The zeitgeisty narrative of the smartcity is breathlessly positive - but what lies beyond the PR talk and press releases?
Over the last 20 years, the use of certain narratives has dominated our understanding of cities. The term ‘narrative’ means story. These are the stories which are used to shape the way we see the urban environment and they are invariably promoted by corporate interests, in particular developers and the marketing and PR departments that work for them.
The narratives are ubiquitous. Even the term ‘regeneration’ has a narrative attached to it, based on the etymology of the word which means rebirth, rather than the more prosaic term ‘redevelopment’ which it replaced. This notion of the regeneration process as akin to a phoenix rising from the ashes of the old industrial economy was promoted enthusiastically by PRs and developers in the 1990s, as the empty spaces left behind by heavy industry − warehouses, factories and docklands − made way for the privatised financial centres, shopping complexes and luxury apartments of the new economy.
The transformation of old industrial space in the centre of cities was also called ‘the urban renaissance’, another narrative which posited that while people had left the dirty and dangerous industrial city in favour of suburbs and green fields, new ‘clean and safe’ developments − another narrative − were encouraging a return to city centres.
Adam Greenfield’s recently published book, Against the Smart City is a diatribe against today’s zeitgeisty narrative on the urban environment which is the notion of the ‘smart city’. Greenfield makes it clear that the breathlessly positive tale we are told of the highly networked city and the discourse around it has been framed and driven forward almost entirely by the corporate interests which stand to benefit from it.
Chief among these are IBM, Cisco Systems and Siemens AG, the companies that are at the forefront of the production of ‘smart city’ technology and the hyperbole which promotes it. Samsung, Intel, Philips and Hitachi are also increasingly active in this sphere.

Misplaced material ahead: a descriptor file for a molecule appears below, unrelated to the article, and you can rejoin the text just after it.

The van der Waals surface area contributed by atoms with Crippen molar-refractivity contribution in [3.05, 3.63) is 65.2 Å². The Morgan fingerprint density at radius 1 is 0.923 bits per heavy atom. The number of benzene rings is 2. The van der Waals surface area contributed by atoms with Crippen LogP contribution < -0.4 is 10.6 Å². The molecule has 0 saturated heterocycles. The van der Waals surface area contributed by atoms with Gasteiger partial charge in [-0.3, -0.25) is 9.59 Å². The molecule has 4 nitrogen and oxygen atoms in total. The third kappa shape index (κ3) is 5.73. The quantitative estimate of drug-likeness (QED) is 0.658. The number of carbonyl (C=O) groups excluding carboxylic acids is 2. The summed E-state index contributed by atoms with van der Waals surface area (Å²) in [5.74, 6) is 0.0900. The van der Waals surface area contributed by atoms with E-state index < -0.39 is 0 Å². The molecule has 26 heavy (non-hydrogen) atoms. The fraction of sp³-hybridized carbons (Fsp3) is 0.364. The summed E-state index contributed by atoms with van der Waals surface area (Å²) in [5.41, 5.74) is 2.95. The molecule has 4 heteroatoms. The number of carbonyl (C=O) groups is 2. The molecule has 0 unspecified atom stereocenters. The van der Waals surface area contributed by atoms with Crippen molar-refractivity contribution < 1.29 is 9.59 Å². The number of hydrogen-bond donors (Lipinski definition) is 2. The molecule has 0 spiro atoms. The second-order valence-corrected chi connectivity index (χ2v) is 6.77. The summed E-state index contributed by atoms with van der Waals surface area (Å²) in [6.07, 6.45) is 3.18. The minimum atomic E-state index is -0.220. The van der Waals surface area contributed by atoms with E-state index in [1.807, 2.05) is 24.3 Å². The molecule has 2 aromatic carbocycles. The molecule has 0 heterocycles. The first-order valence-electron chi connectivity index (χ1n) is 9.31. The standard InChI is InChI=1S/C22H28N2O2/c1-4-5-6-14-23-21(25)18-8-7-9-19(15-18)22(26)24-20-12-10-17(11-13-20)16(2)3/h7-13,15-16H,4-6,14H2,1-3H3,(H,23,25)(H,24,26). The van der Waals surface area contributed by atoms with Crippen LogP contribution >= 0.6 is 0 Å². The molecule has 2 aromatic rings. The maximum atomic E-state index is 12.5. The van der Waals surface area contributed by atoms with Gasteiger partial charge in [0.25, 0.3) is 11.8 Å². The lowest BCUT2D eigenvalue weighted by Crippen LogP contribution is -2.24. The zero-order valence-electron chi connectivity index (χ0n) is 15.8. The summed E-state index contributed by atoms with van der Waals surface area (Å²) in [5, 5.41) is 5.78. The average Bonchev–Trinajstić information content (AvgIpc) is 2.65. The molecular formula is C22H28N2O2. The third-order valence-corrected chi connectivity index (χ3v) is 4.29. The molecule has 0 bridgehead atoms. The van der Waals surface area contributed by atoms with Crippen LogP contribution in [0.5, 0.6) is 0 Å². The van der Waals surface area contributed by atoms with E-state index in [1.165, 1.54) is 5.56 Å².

In the words of a particularly chilling statement from Siemens: ‘Several decades from now, cities will have countless autonomous, intelligently functioning IT systems that will have perfect knowledge of users’ habits and energy consumption and provide optimum service.’
Greenfield deconstructs this vision of the ‘smart city’ by focusing primarily on what he calls smart cities in their ‘purest form’. These are the blank slate development projects of Korean New Songdo, Masdar City in the United Arab Emirates and PlanIT Valley in Portugal, effectively smart city laboratories which have information-processing technologies embedded in them. Although only a tiny minority will ever live in these places, he argues that what is intended for them will determine the application of smart city technologies in other places and therefore should be studied closely. His investigation of the subject is based on a forensic reading of the reams of PR guff produced about the technology, which he accurately describes as self-interested press releases, fawning blog posts and lite reporting.
Terminology which he takes particular aim at includes the notion of seamlessness, where users live ‘unaware of the network’ which is making their lives so much more convenient. But this sense of effortlessness comes at a price, offering consumers little insight into how the technology works and leaving them powerless should the iris scanner fail to work or the security gates break down.
It also has political implications, with the seamless integration between public and private services removing democratic accountability. The smart city is not only a highly networked place, it is an increasingly authoritarian and undemocratic place, aimed at users and consumers rather than at citizens. These are invariably privately owned and privately controlled places, albeit ones often propped up by public subsidy.
Greenfield’s analysis is spot on but his focus on the blank-slate, contemporary new-town projects is a little limiting. In his critique of places like Songdo and Masdar City he points out that these ‘overspecified’ places, with their vision of sensors in the pavements, bus stops and recycling bins, have been superseded by the arrival of smart phones and tablets.
What would move the debate on is an equally forensic investigation into how highly networked places will interact with networked individuals with their smart phones and tablets. Highly networked places are not limited to Songdo and Masdar City, the contemporary city is already chock-full of them, especially in privatised estates, from finance centres such as Canary Wharf to open-air malls such as Liverpool One and Stratford City in London.
Private, highly networked spaces such as malls are already monitoring the presence of passers-by through their phones and bombarding them with targeted marketing material as a result. Greenfield’s investigation provides a refreshing and much needed counter to the dominant smart city narrative. But the story is moving on and he should widen his scope to include this. Perhaps that could be the topic of his next book.
Against the Smart City (The City is Here for You to Use Book 1)
Author: Adam Greenfield
Available on Kindle